WWS 370 Lecture 1: Morality and Rule Absolutism 17/9/15 Important Defend your position in light of the other side’s argument Serious engagement with course materials o Bring to lecture and precept and be ready to discuss it (i.e. take notes) Go in to meet him!! Lecture What counts as a legitimate public concern? Not always so clear. o War v Peace o Economic Distribution Ethics o Now thought of as a more personal concept o Rather than Morality with more social implication o What do we owe to each other? As citizens? What does the state owe us? What do we owe to the needy/non-citizens? Morality as counterweight to selfishness o BUT: the shape of our moral duties remains undefined Ex. Morality as Absolute Rules Code of inflexible prohibitions and requirements No loopholes, or if, ands, or buts Ex. 10 Commandments (not optional!) Very childlike manner of teaching morality? Immanuel Kant (1724-1804) o Moral law: Categorical Imperatives Unconditional, holding in all circumstances Commanding and non optional What we must do to act morally o Moral absolutes: prohibition on lying, even altruistic lying Ex. murderer comes to house looking for victim and telling him he is not there (even if he is) Predictions about the future are always conditional o Don’t look the consequences, look to the intrinsic moral background of your own actions o You’re only responsible for your own will and actions o Treat other people as ‘ends in themselves’ not as means; deception always wrong They are independent beings and should not be manipulated They make their own decisions are responsible choosers who can do wrong and become liable to punishment without losing our respect WWS 370 Lecture 1: Morality and Rule Absolutism 17/9/15 o Beware the ‘serpent windings’ of utilitarianism Attractions: o Clear guidance (i.e. apply always and everywhere, non- situational) o Limits moral responsibility to one’s own conduct; own uprightness Prevents any bending of the rules for selfish reasons o No “wiggle room” – suspicion of exception-making and calculations BUT: aren’t there justified exceptions to rules? o Ex. Lying to prevent a murder Importance of the impartial spectator (like a judge) Against o Morality is more complex than rules o Circumstances/consequences matter Why has someone done something? o Moral values may conflict, and need to be weighed (Walzer’s moral dilemmas) How do we deal with this? Ad hoc? Theories and intuitions meant to organize our reflections on these conflicts (i.e. utility theory, Nozick, Rawls etc.) o Nagging problem: anything goes? Consequentialism: anything might be permitted, given the right circumstances? Even killing an innocent (i.e. to save hundreds of others)? One response: No – Note everything can be justified to reasonable others (or an impartial spectator) How do we build a system with certain fail-safes to avoid false positives/negatives and to allow us to navigate these issues? Ex. Jim and the Indians (Williams pg. 98) What is the justifiable choice? Utilitarian: Kill the one person in order to save the greater whole and maximize utility? o What about negative responsibility? Isn’t he responsible whether he chooses to or not because the end results are essentially the same? What if the one to be killed is a bystander? o Dramatically and negatively affects his life o Was never going to be hurt in the first place o Is it justifiable or not? WWS 370 Lecture 1: Morality and Rule Absolutism 17/9/15 Jim is also a bystander, so it could easily have been him in that person’s decision Ability to justify the choice to others = vitally important o Need to show that by trading away someone’s rights they are helping the group as a whole Difference between practice and reality Williams on Integrity We are people with our own lives to live Can doing the “right thing” – especially in politics – nevertheless be properly regarded as a wrong? o Can you be guilty even when your actions cause good? Or is Walzer confused? Real life example of Serbian soldier given the choice to kill Muslims or be killed, and later turned himself in o Is the moral duress enough as a defense? Lecture 3: Torture (continued) 24/9/15 Remains controversy over whether “enhanced interrogation” = torture Cheney on Enhanced Interrogation and Legal Memos: from 3:20 to 6:17: https://www.youtube.com/watch?v=AXwq3cdxQFU Role of interrogation in Bin Laden raid? o Early leads (very unspecific) Advocates reinstatement of water boarding o It worked, provided vital intelligence o KSM interrogations a lot of info o ‘It’s not torture’ asked lawyers to look o = Techniques used to train own soldiers = ‘SERE’ (Survival, Evasion, Resistance, and Escape) Techniques Chinese in 1960s exposed U.S. soldiers to harsh treatment (torture) Unreliable b/c saying whatever to make it stop Account of waterboarding in reading seems to constitute torture Are the legal memos clear? Were the techniques effective? o Different reports are more detailed than others o Did it contribute to Bin Laden? KSM: o Was contributing when FBI was using normal interrogation techniques o Stopped cooperating after CIA took over Repeated use of waterboarding – shows that it was working or failing? (60 minutes video o Ali Soufan: 60 minutes, PART 2 AFTER BUSH Part 1: 0- :40 or 1:00 https://www.youtube.com/watch?v=n1ivoWW1-4U o Part 2: Bush at 5:00 – 7:40 https://www.youtube.com/watch?v=X0iaNMRjkno If you don’t reject torture as a moral wrong, then you have to think about the practicality McMahan: o While wrong morally, can sometimes justify it principally o Lesser evil principle Lecture 3: Torture (continued) 24/9/15 Is it worse to let people die or to torture someone and save lives? o By murdering innocents, do terrorists give up their rights? o Culpable once you’re culpable, you’re no longer protected by the rights given to a non-culpable individual o Distributive justice? Terrorist is liable to be tortured, but doesn’t necessarily deserve to be. The people the most likely to turn to torture are the least likely to feel the moral issues Obama news conference: http://www.youtube.com/watch?v=OPpXIhoZVB0 Milgram experiments: https://www.youtube.com/watch?v=yr5cjyokVUs Deirdre Ely WWS 370 Reading Notes Intro Week/Week 1 Smart and Williams, Utilitarianism – For and Against, pp 93-100 Consequentialism focuses on most basic cause and effect relation (i.e. the fact that something is the consequence of one’s actions) Sometimes: vital link of someone else’s actions helping to cause a situation o BUT: consequentialism doesn’t recognize the difference in actors Gives value to ‘states of affairs’ negative responsibility o i.e. I am just as responsible for what I cause as what I allow or fail to prevent, because they are both brought about by my own actions Principle of impartiality? o No difference in me producing vs. other person bringing about an outcome (i.e. abstract identity) Questions Arising o 1: Examples “arbitrarily cut off and restrict the range of alternative courses of action” o 2: “Situation as a ‘going concern’, and cut off questions about how the agent got into it”/moral questions produced Concrete Examples o 1: George desperately needs a job, but the only one available is researching WMDs, which he is against o 2: Kill 1 person to save 10, or Kill them all o Utilitarianism says obviously take the job and kill the 1 BUT: there are moral issues, cut out by utilitarianism, that need to be regarded Utilitarianism v Integrity o U doesn’t understand integrity (“cannot coherently describe the relations between a man’s projects and his actions”) o Should we forget I for the general good? Or reject U? Michael Walzer, “Political Action: The Problem of Dirty Hands” Do moral dilemmas (i.e. rock and a hard place) exist? o = The problem of ‘dirty hands’ Refusing absolutionism w/o denying reality of moral dilemma o Something (ex. a Government action) can be right given the circumstances, but still be a moral wrong But if the moral choice is taken, one doesn’t fulfill one’s obligations as an office holder Deirdre Ely WWS 370 Reading Notes Intro Week/Week 1 Dirty Hands problem = constant problem in politics o Politicians claim to act (hustle and lie) on our behalf (unlike entrepreneurs) o Politicians = “visible architect of our restraint” for greater good Willing to put us in danger for greater good (i.e. threaten war etc.), but shouldn’t do it all the time Politicians seek a type of power over us which is oftentimes violent o In order to be successful politician, must “learn how not to be good” This is incredibly cynical Moral politician = has dirty hands but acknowledges guilt o Machiavelli: Overcome moral inhibitions but NOT commit crimes 3 examples of making a decision from dilemma o 1: All political choices made solely in terms of particular/immediate circumstances Ignores morality and long term consequences can’t ever commit a crime (although a bad mistake can occur) = Attractive but improbable o 2: Moral guidelines exist but don’t prohibit wrongful actions Just follow examples of the past for the best decision No guilt Improbable? Doesn’t capture reality of daily life? Bad can lead to greater good (i.e. Hamlet example) o 3: Recognize guilt’s usefulness and plan for it i.e. Rational to overvalue and sometimes break rules BUT: if a person breaks a rule for a good reason, can he still feel guilty utilitarianally w/o believing that he really is guilty SHOULD he still feel guilty? I.E. killing terrorist but feeling guilty for killing a person As utilitarian belief increases, sense of usefulness decreases Guilt can be tricked away BUT: beliefs and rules are much more painful to get rid of b/c have to weigh what evil you are willing to do in order to do good 3 explanations of ‘dirty hands’ o 1: Machiavelli – Good men must do terrible things to achieve their goals Deirdre Ely WWS 370 Reading Notes Intro Week/Week 1 I.e. Evil acts can be excused by the good they bring about Must do bad things well But doesn’t address consequences of not doing the good thing o 2: Weber – Good men who do bad things are heroes, but tragic ones Entirely centered within the human conscience/inner life possible? Or masochistic to continue to do things you know are wrong for the common good? VS. Machievelli’s conscience lacking prince Politicians w/ dirty hands need a soul o 3: Catholic Church – hope of reconciliation always exists A price is paid for evil acts, but once paid, the slate is clean Requires close observance of the crime and creation of an adequate punishment = getting our own hands dirty in the process = Walzer’s favorite view w/o this, there are no stakes to our actions, moral or otherwise Dirty Hands vs. Civil Disobedience o CD: broken against the state and the state punishes o Dirty Hands: broken for the state and no one punishes Committing a crime that ought to be committed Dershowitz “Want to torture? Get a warrant” Argues for creation of ‘torture warrant’ o ‘Ticking bomb’ terrorism cases where information is needed to prevent the death of many How, in a court of law, will this need be proven beyond all doubt? Because I assume that that is the standard the Courts will use. Don’t know what the information you need is until you have it, don’t even know if that person HAS that information Is immunity from prosecution a great enough incentive? Seems unrealistic? Overturned by courts/rejected by society due to our common sensibilities Cruel and unusual punishment o Torture is inevitable?? Deirdre Ely WWS 370 Reading Notes Intro Week/Week 1 Better to have torture be visible and (supposedly) controlled, or under the radar? Not for confessions, but to prevent terrorist acts o Contrast in self-incrimination vs. saving others Charles Krauthammer “The Truth about Torture” 3 types of war prisoners: o Soldiers o Terrorists o Terrorists with information Moral duty in ticking time bomb or longer-term situation (ex. KSM) to use torture to save lives = utilitarian argument Torture is degrading to society but it is also sometimes desperately necessary o To ban it outright ignores moral calculus Must be heavily regulated o Specific authority granted by president or cabinet members to specific, non-sadomasochistic agents Torture isn’t always reliable, but that doesn’t mean it isn’t useful. o REALLY? Cruel and unusual standard could point to sliding scale of torture where the punishment gets ‘harsher’ as the violation becomes more heinous Sullivan Response to Krauthammer “The Truth About Torture, Revisited” (Dec 10, 2014) Idea that torture is a moral evil is lacking in current political discourse o = evidence that it’s use has morally degraded US society? Issue of torturing mistaken identities o If we can’t even capture the right people for sure, how do we know that those people have the information we need? o 1 innocent DIED CIA contracting out torture to people w/o training or area knowledge (‘sadists’) o Violates one of K’s key arguments (‘the trained interrogator’) Water boarding abuses and CIA operatives questioning legality and morality Threatening family members (including children) Report PROVES the nightmarish quality of U.S. torture Deirdre Ely WWS 370 Reading Notes Intro Week/Week 1 Double standard of Abu Ghraib lackeys vs. CIA higher ups Before 9/11: torture wasn’t even considerable, or a question “When you start to torture, the sheer evil of what you are doing requires that you believe ever more in its value. You can never admit error, because it would mean you have committed crimes against humanity without even the defense of acquiring any useful intelligence. You are revealed as monsters…” o What are our values if we don’t follow them?? “Torture’s Loopholes” Matthew Alexander (Jan 10, 2010) Lack of torture, lack of abuse, and lack of international human right abuses are not the same o Would still be allowed to abuse prisoners in Iraq “torture or even harsh but legal treatment never got us useful information” but did the opposite Army Field Manuel = standard for interrogations across all agencies/government (incl. CIA) o While better, still has loopholes: Indefinite solitary confinement Scientific studies show past 30 days = abuse/torture No explicit prohibition on stress positions, close quarters, environmental manipulation (excl. hypothermia/heat injury) 4/24 hours for sleep Abuse through ‘resetting the clock’ Was meant to stop ‘monstering’ (i.e. interrogations over 20 hours long) o In many ways = contradictory to humane treatment standard it espouses Al Qaeda using U.S. torture as recruiting tool ‘Golden Rule’ should be used o ‘what would we consider inhumane treatment if one of our own soldiers were captured by the enemy?’ Next manual should prohibit all above (solitary max 2 weeks) Public Committee Against Torture v. Israel (1999) Security issues inherent to Israel’s nationality o General Security Service = main body fighting terrorism Issue: use of torture by GSS to prevent terrorist attacks o Petitioners: use of torture against them helped prevent major terrorist plots? Deirdre Ely WWS 370 Reading Notes Intro Week/Week 1 Requires internal regulations/higher up approval o Shaking Can cause brain damage etc. through forceful movement of torso Major regulations governing when, where, and who Also said to observe the seriousness of the potential harm and seek other ways of preventing danger o Shabach position o Frog crouch (use stopped before court date) o Tight handcuffs o Sleep deprivation Petitioners o What is the standard for torture? o Do GSS investigators have authority? Necessity defense = post factum (Therefore not good enough reason to DO something) – hindsight is 20/20 o Setting up bureaucracy only regulates torture of human beings o Ticking bomb Even if the situation existed, the practices are used outside of it Government trustworthy enough to have even an exceptional power? State o GSS investigators authorized to investigate all threats against the state (incl. interrogation) o ‘moderate physical pressure’ = last resort? (but is it really?) o If we don’t say it’s a crime, then it’s not a crime Viability of ‘necessity defense’ under ‘stringent conditions’ Protect dignity vs. uncover the truth o Values ≠ absolute o Need to fight crime in general could allow for ‘reasonable interrogation’ o Important to define ‘legal’ and ‘illegal’ investigation in order to show what violates human dignity Reasonable investigation = free of torture, inhumane/cruel/degrading treatment o = ABSOLUTE prohibitions o There are other manners of extracting info/investigating o Torture practices listed = surpass what is necessary unreasonable Deirdre Ely WWS 370 Reading Notes Intro Week/Week 1 There are non-violent/non-torture manners of achieving the same goals Idea of a ‘fair’ interrogation (page 14) ‘Degrading’ standard o Also: ‘reasonable/necessary’ standard Ex. Shabach head covering ( suffocation) w/ purpose to cut off eye contact can be achieved through blindfold Sleep deprivation = reasonable expectation of extended questioning o BUT: when SD = main goal, not side effect, then it is prohibited GSS officers with permission are authorized to conduct interrogations ‘Necessity defense’ is available to all, including in ticking bomb/immediate need situations o BUT: Necessity defense = post facto and therefore ≠ source of prior authority to carry out an action o Defense implies reacting from a set of facts – necessity defense implies lack of facts until after the fact o Just because an act ≠ crime because of the ‘necessity defense’ doesn’t negate its human rights violation Conclusion: “Neither the government nor the heads of the security services have the authority to establish directives regarding the use of physical means during the interrogation of suspects suspected of hostile terrorist activities, beyond the general rules which can be inferred from the very concept of an interrogation itself” (23) o Investigators who act against this will be prosecuted o “Just as the existence of the ‘necessity defense’ doesn’t bestow authority, the lack of authority doesn’t negate the applicability of the necessity defense or of other defenses from criminal liability” (23) AG can establish standards for court procedures under ‘necessity’ defense ‘Necessity defense’ doesn’t give authority This isn’t a James Bond movie, where the villain tells us there’s a bomb and then won’t tell us where it is. We very rarely are faced with the ticking bomb scenario. More often than not, no one knows if something will happen, and it is that unknown that makes modern life all the more frightening.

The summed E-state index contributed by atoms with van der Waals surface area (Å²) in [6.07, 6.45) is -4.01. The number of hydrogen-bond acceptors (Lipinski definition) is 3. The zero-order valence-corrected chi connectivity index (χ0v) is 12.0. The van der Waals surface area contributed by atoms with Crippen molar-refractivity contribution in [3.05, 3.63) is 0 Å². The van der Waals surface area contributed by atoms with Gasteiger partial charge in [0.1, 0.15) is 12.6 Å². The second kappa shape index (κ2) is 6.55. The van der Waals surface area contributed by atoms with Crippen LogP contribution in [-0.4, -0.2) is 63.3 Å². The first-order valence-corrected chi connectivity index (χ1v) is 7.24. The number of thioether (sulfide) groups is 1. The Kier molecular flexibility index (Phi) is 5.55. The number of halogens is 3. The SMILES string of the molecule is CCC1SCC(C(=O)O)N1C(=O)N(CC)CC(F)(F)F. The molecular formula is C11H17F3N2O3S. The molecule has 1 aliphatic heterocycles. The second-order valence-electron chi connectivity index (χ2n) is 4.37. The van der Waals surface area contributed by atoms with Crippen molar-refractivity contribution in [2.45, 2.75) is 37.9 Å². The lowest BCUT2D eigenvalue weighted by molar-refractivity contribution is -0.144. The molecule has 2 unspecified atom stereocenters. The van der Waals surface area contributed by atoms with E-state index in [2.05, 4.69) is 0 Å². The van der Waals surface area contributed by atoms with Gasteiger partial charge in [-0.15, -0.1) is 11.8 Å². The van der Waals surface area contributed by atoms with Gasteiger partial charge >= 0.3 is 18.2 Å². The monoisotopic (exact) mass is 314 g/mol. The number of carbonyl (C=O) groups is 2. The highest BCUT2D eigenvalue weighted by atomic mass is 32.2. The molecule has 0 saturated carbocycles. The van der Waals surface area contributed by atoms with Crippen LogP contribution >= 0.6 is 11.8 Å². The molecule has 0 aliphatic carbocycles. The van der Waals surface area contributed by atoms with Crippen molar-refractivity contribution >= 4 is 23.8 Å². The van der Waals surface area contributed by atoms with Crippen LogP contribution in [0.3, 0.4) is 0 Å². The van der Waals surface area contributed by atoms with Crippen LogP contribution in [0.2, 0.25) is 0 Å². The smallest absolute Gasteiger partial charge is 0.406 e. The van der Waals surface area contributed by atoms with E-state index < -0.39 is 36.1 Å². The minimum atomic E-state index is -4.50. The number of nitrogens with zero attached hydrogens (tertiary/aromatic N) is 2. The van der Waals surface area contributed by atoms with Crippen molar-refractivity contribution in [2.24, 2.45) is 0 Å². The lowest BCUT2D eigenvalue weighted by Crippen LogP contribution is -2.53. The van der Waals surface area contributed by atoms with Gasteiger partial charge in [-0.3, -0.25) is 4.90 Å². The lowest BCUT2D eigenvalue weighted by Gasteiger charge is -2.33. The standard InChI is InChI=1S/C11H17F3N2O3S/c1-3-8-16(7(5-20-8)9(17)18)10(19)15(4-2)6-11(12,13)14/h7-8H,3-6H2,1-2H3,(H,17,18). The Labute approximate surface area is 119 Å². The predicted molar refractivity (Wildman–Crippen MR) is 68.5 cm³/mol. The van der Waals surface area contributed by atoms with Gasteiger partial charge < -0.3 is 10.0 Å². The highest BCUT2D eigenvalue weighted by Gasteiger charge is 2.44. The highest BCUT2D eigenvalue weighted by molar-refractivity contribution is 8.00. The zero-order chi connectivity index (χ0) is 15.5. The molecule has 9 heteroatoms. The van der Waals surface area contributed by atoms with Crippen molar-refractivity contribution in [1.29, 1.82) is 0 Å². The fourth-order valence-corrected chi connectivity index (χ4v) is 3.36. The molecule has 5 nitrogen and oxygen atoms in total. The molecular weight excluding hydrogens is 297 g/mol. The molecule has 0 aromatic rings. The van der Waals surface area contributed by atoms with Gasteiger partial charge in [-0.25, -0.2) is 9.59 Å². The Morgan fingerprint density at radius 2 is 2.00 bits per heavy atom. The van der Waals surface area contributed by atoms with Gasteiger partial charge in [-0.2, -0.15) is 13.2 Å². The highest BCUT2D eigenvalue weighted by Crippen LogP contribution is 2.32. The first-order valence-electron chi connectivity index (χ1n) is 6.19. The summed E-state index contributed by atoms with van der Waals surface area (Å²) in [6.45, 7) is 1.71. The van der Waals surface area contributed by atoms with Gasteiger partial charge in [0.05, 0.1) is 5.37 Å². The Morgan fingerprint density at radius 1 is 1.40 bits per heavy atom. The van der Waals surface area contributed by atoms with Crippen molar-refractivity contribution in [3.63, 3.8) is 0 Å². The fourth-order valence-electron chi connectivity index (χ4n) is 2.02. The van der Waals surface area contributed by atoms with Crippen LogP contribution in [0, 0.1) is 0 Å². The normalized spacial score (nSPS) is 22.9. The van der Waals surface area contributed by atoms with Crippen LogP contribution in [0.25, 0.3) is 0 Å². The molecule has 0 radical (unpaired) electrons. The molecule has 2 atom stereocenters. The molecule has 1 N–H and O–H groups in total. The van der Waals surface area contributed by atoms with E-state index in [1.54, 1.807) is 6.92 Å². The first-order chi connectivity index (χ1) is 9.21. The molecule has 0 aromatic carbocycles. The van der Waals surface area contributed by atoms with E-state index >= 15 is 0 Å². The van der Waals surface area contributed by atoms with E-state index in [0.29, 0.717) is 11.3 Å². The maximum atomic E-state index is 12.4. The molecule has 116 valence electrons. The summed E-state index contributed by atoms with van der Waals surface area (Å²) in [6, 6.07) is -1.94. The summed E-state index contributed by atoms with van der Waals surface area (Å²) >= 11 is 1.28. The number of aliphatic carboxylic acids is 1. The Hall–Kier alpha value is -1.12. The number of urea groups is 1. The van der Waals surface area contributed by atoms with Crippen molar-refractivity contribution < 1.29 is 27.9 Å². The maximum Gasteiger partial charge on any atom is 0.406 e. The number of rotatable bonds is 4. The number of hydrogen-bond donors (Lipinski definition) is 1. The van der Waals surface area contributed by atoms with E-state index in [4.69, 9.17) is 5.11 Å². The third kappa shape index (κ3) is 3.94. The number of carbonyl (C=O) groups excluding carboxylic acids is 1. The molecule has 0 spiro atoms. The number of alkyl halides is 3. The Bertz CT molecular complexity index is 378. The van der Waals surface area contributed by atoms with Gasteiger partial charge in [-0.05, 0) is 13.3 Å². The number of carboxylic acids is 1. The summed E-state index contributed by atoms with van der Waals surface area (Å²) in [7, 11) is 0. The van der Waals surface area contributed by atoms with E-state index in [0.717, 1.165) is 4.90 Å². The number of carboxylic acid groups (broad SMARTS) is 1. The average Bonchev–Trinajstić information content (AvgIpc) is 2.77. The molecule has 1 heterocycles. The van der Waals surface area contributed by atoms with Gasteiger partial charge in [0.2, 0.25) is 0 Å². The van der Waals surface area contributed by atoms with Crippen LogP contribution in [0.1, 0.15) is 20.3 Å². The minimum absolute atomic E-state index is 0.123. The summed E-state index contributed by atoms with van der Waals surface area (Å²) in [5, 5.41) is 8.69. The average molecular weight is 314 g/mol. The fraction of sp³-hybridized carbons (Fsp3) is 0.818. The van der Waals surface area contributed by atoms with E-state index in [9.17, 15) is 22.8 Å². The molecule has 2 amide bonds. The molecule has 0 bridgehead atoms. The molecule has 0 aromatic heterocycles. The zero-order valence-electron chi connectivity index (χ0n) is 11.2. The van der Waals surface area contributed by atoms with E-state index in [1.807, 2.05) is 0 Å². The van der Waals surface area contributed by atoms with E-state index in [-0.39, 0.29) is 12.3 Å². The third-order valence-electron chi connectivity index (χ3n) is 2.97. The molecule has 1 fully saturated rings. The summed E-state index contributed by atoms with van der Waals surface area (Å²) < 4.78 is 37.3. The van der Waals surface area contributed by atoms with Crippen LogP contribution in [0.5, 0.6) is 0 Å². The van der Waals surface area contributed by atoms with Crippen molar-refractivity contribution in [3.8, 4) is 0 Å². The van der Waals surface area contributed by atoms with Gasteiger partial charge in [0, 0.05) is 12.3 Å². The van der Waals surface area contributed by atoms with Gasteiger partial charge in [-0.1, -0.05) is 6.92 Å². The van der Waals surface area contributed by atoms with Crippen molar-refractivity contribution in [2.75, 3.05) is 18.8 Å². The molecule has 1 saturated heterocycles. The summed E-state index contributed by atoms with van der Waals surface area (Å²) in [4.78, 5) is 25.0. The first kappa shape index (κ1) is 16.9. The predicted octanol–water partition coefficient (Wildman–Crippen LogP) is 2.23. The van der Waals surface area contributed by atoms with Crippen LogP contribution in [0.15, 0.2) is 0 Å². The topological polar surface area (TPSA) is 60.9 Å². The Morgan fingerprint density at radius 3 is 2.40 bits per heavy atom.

Are you sure you want to buy this material for
You're already Subscribed!
Looks like you've already subscribed to StudySoup, you won't need to purchase another subscription to get this material. To access this material simply click 'View Full Document'